Archive for the ‘Classic Country Singles’ Category
Wednesday, September 10th, 2008
Harper Valley P.T.A.
Jeannie C. Riley
Written by Tom T. Hall
“Harper Valley P.T.A.” written by Tom T. Hall, is the ultimate in story songs. A career-changing hit single for Jeannie C. Riley in 1968, it introduced the world to a small-town environment filled with gossip and a woman not afraid to stand up to her know-it-all critics.
This absorbing story was written by Hall of Famer Tom T. Hall. In an interview, Hall states that his inspiration for the song was passing by the Harpeth Valley Elementary School in Bellevue, Tennessee, and that he built the song around the school name. Jeannie C. Riley, who served as songwriter Jerry Chesnut’s secretary, heard the song and recorded it herself with the help of producer Shelby Singleton.
Although the account is purely fictional, it brims with true-to-life spectacle. The song tells the story of a junior high student who is sent home with a note to her single mother from the Parent Teacher Association of the school. The group of small-town parents calls out the mother for her shameful behavior (among these transgressions: dating numerous men and wearing mini-skirts), but instead of accepting the criticism, she decides to attend their next meeting. At the meeting, she cites misconduct of several of the individual members, including the scandalous affairs and drinking problems that pale in comparison with her indiscretions. She concludes, “This is just a little Peyton Place and you’re all Harper Valley hypocrites.” And as the song fades, Riley, in the character of the teenage daughter, says she will always remember the day her “Mama socked it to the Harper Valley P.T.A.”
The classic anthem sold over six million copies as a single, and became a No. 1 pop and country smash, making Riley the first woman ever to top both singles charts with the same song. The song earned Riley a Grammy for Best Female Country & Western Vocal Performance, and the Country Music Association named it Single of the Year, both awards coming in 1968. The song was later the inspiration for a 1978 motion picture and a 1981 television series, both starring Barbara Eden, playing the heroine of the song.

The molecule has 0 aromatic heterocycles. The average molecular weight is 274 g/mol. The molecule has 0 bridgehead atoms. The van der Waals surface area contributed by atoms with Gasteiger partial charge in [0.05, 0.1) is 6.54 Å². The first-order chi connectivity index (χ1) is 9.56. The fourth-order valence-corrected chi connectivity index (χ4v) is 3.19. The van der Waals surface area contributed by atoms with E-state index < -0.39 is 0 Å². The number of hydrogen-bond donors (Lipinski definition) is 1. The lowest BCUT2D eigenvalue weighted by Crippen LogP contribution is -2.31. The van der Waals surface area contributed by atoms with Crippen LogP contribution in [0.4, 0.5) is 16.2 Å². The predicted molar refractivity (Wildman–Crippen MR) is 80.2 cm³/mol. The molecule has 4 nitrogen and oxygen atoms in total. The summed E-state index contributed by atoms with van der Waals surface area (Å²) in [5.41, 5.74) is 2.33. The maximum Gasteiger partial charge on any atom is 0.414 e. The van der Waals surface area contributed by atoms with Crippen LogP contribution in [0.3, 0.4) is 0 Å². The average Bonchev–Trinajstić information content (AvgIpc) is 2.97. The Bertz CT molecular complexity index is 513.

“Harper Valley P.T.A” turned out to be the only major pop success for Riley, although she experienced scattered hits on the country charts throughout the early 1970s. In the mid-1970s, Riley began recording gospel music and eventually gained acclaim as a popular contemporary Christian artist. Tom T. Tall counted “Harper Valley P.T.A.” as one of his seven No. 1 country singles, and he was inducted into the Country Music Hall of Fame in 2008.
“Harper Valley P.T.A.” is the latest in a series of articles showcasing Classic Country Singles. You can read previous entries at the Classic Country Singles page.
Monday, September 1st, 2008
Okie from Muskogee
Written by Roy Edward Burris and Merle Haggard
“Okie from Muskogee” is an ode to simple American living, a joke at the expense of the common man or a political protest geared towards angering the counterculture of its time, depending on the viewpoint of the listener.
Haggard, dubbed “the poet of the common man,” provided a different outlook of both the social and political environments of the late 1960s when he, along with Ray Burris wrote “Okie from Muskogee. Despite its strong undercurrent of patriotism, the song is often viewed as a protest song. With the Vietnam War prompting many American to protest, Hag’s trademark tune became a rallying cry for those who were living in those times of conflict and was viewed as a song against the protesters of the war and their disrespect for the soldiers. It has also be considered to be a reflection of the different lifestyles and social conditions that marked the late 1960s.
But simply, Merle Haggard attempted to write about life in small town America and their traditional values. Speaking to an audience that never would have used LSD, rebelled against authority figures or grown their hair into “shaggy messes” (as the song spelled out), “Okie” helps to express their peaceful, tranquil routines. As Haggard would say,
“It started out as a joke. We wrote to be satirical originally. But then people latched onto it, and it really turned into this song that looked into the mindset of people so opposite of who and where we were.”
Simply, Haggard’s idealistic look at the people from his hometown was purely a valentine to the common folk and a recognition of those like his father (who moved the family to Muskogee from California during Haggard’s childhood) who took pride in freedom and their chosen lifestyles. Haggard sums it up in the chorus, “I’m proud to be an Okie from Muskogee/A place where even squares can have a ball/We still wave Old Glory down at the courthouse/And white lightnin’s still the biggest thrill of all.”